Digital Violence

Information and Communication Technology related violence refers to violence perpetrated through new information and communication technologies such as the mobile phone and internet (social networking sites, email). It is also known as digital or cyber violence. It can include pornography, child pornography, stalking, misuse of the internet, uploading inappropriate pictures or videos of women and girls without their permission on the internet or mobile phones, intimidating, threatening or blackmailing women and girls via social network sites, websites or mobile phones or widely circulating personal and abusive emails.


For more information on protecting yourself on cyberspace click here: UNWomen Cyber Violence Against Women and Girls

The 2006 UN Secretary General report on all forms of violence against women and girls (Ending Violence Against Women: Study of the Secretary-General) recognized new forms of violence against women that have developed with the advent of the new information and communication technologies (ICTs). Incidents of ICT related violence against women and girls are also on the rise in Sri Lanka. Women and girls are particularly vulnerable to sexual harassment and abuse as information communication technologies make it easier for perpetrators to access and circulate personal information and pictures with the motive of causing harm to the individual.

Despite the lack of data and research that provide statistics on the nature and extent of violence against women and girls in cyber space, it has been accepted as a serious violation of women’s human rights and safety and the UN Secretary General’s report on VAW has called upon member states to address the issue. Unfortunately Sri Lanka lacks sufficient laws to protect women and girls from cyber related violence and abuse. Women and girls therefore should take precautions when uploading pictures onto the internet for example via social networking sites, email or when sharing personal information via the internet.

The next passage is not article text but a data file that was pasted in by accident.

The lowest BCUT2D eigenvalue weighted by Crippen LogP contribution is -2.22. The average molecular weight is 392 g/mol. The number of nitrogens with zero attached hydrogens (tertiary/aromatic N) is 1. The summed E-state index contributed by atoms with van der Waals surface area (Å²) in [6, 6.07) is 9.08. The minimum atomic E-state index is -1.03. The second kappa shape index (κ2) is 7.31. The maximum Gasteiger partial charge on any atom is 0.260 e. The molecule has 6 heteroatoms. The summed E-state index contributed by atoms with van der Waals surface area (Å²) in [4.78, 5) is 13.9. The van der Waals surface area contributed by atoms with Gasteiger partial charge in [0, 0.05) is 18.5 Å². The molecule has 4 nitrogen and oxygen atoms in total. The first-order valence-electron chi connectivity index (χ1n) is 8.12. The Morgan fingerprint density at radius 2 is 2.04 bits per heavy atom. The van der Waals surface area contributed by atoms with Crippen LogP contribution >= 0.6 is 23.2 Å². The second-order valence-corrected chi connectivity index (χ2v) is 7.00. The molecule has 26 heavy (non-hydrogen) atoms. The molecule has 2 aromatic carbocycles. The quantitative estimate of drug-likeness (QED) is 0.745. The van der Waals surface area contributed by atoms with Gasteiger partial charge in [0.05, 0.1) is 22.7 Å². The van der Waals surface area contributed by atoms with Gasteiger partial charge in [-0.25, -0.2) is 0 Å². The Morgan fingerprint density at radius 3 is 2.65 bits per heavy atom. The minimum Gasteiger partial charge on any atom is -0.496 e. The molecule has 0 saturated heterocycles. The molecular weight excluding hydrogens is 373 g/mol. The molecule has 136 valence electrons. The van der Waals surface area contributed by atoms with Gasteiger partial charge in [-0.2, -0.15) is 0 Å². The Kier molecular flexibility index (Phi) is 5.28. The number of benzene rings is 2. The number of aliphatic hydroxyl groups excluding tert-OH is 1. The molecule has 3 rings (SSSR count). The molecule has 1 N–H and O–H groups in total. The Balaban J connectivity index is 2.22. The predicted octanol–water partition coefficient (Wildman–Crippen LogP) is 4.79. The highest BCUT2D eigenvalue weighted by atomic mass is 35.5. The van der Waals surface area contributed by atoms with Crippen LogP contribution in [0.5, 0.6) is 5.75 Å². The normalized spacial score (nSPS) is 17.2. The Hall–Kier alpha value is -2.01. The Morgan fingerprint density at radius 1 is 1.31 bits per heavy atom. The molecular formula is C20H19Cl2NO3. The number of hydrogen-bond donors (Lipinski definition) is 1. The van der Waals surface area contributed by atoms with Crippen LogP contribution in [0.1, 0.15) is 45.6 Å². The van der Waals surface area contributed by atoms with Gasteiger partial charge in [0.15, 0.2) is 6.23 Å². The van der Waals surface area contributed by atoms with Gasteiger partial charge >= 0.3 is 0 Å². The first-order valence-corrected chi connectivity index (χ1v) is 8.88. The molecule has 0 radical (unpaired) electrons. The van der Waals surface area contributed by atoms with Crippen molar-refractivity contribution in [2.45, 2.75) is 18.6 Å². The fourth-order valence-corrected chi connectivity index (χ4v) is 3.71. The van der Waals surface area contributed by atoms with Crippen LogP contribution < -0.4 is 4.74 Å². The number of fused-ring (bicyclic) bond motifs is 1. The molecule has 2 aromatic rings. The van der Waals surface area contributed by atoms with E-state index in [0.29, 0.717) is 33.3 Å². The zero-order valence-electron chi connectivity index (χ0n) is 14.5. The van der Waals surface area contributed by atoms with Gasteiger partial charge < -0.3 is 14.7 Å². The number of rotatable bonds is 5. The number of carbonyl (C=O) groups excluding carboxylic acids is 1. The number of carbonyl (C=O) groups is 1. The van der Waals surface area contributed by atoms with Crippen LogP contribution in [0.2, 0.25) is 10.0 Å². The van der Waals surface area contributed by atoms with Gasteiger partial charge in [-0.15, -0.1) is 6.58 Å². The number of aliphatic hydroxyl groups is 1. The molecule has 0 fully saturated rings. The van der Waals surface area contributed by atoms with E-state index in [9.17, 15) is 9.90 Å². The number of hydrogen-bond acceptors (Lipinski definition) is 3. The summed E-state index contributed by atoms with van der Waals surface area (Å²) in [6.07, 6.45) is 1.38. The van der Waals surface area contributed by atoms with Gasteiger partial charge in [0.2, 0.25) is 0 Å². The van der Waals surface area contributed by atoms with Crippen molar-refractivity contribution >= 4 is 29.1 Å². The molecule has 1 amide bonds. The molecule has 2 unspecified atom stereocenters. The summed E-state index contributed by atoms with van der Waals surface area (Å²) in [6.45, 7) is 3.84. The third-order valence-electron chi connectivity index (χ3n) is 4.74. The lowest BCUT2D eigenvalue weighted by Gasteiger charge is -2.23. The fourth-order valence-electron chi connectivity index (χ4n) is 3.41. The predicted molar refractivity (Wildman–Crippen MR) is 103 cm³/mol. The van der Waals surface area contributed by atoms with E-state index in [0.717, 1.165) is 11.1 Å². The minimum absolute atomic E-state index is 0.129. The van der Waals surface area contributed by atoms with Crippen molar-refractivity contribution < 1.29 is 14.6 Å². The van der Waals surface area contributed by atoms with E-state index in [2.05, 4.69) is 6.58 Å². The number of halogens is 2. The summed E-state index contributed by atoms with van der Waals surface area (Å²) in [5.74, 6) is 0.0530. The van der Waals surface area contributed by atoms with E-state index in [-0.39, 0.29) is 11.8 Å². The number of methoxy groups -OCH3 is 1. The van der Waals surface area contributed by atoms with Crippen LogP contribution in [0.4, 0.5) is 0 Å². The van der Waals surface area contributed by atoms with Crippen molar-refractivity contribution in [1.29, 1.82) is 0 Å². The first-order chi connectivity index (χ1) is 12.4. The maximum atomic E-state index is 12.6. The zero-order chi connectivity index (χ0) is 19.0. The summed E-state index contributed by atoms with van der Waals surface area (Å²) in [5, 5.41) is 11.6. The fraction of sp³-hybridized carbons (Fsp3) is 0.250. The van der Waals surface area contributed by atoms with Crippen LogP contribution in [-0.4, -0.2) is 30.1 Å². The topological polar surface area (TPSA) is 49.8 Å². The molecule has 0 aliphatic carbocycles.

Penal Code (Amendment) Act, No. 16 of 2006
In recognizing the importance of laws to curb cyber violence, in 2006 Sri Lanka introduced an amendment to the Penal Code which placed a ‘duty of person providing service by computer to prevent sexual abuse of a child’.Section 286B (1) states that such person who provides a service by means of a computer was charged with taking all steps necessary to ensure that such computer facility is not used to carry out an act constituting an offence relating to the sexual abuse of a child.Section 286B (2) states that information on this offence should be reported to the nearest police station. The punishment for violation of this law is imprisonment not exceeding two years or a fine or both imprisonment and fine. Source: Penal Code (Amendment) Act, No. 16 of 2006


Computer Crime Act, No. 24 of 2007
The Computer Crime Act deals primarily with computer related crimes and hacking offences. The Act criminalises attempts at unauthorized access to a computer or any information held in any computer, and the commission of any other offence. This Act does not deal with content related offences such as pornography and harassment perpetrated via ICT tools. Source: Computer Crime Act, No. 24 of 2007